I came across an interesting interview by the Liberated Guardian (L.G.) of two prisoners who had recently been released from Attica in March 1972. There were many interesting and important insights that the former Attica prisoners shared but I wanted to highlight one particular section of the interview. A former prisoner identified as Joe responds to the following question posed by the L.G.: “Do you think it’s true what George Jackson says, that the best of our kind are in the San Quentins and the Folsoms?”

The conditions produce revolutions. They don’t just happen. You can take Rap Brown. You can take him out of the ghetto, he can talk all the revolutionary bullshit he wants to, but nobody’s going to riot cause the people got their basic needs met. But he says that same thing in the ghetto and the people will react cause he is serving their needs now: showing them who’s the enemy and how they can go about meeting their basic needs. So it’s the conditions that produce the men that are leaders of the society or push the society to a higher stage of development. The George Jacksons, the Malcolm Xs, the Stokely Carmichaels, even myself. We are all products of society that we live in. And once you become aware of certain things, we say now wow, now you dig society, you got to go forth and change your conditions. Once you become hip to what’s going on, you’re going to want to change it.

Anyone who has read any part of Karl Marx will recognize the underpinnings of Marxist theory in this response. What I find particularly interesting about both of these passages is that both suggest that there is no real difference between political and nonpolitical prisoners. They also illustrate quite clearly the type of intellectual work that was happening in the late 60s and early 70s inside and outside of prisons. They suggest what we miss when we isolate prisoners from the broader society.

At the same time that conservatives were shifting the criminal legal system towards a “law and order” focus, the culture of American prisons was becoming more radical. This is a seemingly contradictory phenomenon of the 60s and 70s. One has to ask whether the increasing political and cultural engagement of American prisoners of the 1970s can be reinvigorated in the 21st century. It seems that we need a revival of prison revolutionaries in order to turn the current tide of hyper-incarceration. We should probably heed Louis Farrakhan’s words once again echoing Malcolm’s: “All of us are in prison. Those locked up are merely in solitary confinement.” Put another way, the liberation of those of us on the “outside” is distinctly linked to the liberation of those behind bars.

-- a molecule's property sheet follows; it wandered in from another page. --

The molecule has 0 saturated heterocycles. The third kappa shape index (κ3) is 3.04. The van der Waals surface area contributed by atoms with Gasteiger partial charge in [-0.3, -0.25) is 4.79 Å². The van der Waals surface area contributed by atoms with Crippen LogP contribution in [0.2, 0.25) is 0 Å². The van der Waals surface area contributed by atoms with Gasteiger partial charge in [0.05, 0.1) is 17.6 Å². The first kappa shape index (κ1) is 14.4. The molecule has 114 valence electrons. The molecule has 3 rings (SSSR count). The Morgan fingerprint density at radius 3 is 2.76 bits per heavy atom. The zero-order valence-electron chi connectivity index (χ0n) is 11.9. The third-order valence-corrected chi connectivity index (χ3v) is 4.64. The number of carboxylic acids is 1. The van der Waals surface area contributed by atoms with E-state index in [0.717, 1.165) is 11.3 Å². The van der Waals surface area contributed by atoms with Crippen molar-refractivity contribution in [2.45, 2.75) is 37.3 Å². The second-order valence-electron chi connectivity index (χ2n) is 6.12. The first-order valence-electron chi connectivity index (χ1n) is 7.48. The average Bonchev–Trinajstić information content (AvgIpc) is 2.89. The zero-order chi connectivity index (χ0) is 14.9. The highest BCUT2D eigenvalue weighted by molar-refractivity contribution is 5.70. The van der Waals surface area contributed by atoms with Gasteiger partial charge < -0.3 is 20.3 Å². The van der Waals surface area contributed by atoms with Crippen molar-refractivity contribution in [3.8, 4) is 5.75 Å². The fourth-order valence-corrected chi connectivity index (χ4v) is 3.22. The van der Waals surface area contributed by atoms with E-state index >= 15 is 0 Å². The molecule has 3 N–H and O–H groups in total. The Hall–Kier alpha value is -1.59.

For more background on the nexus of arts and politics in prison, read Lee Bernstein’s book “America Is the Prison” which I wrote about several months ago.

Feb 13 2011

Voice from the Inside: Malcolm Braly Describes the Predictability of Prison Life

Interior of San Quentin Prison (1950s)

Malcolm Braly spent almost 17 years in several prisons including San Quentin and Folsom State for various burglary convictions. He wrote three novels while incarcerated. After he was released from prison in 1965, he wrote On the Yard, False Starts: A Memoir of San Quentin and Other Prisons. The following is an excerpt from False Starts which describes his incarceration experience:

The hardest part of serving time is the predictability. Each day moves like every other. You know nothing different can happen. You focus on tiny events, a movie scheduled weeks ahead, your reclass [reclassification by the prison staff], your parole hearing, things far in the future, and slowly, smooth day by day, draw them to you. There will be no glad surprise, no spontaneous holiday, and a month from now, six months, a year, you will be just where you are, doing just what you’re doing, except you’ll be older.

This airless calm is produced by rigid routine. Custody doesn’t encourage spontaneity. Walk slow, the Cynic says, and don’t make any fast moves. Each morning you know where evening will find you. There is no way to avoid your cell. When everyone marched into the block you would be left alone in the empty yard. Each Monday describes every Friday. Holidays in prison are only another mark of passing time and for many they are the most difficult days. Most of the outrages that provide such lurid passages in the folklore of our prisons are inspired by boredom. Some grow so weary of this grinding sameness they will drink wood alcohol even though they are aware this potent toxin may blind or kill them. Others fight with knives to the death and the survivor will remark, “It was just something to do.”

Feb 05 2011

A Prisoner Says Farewell to Solitary Confinement – Writing by Lee Savage

By Josh MacPhee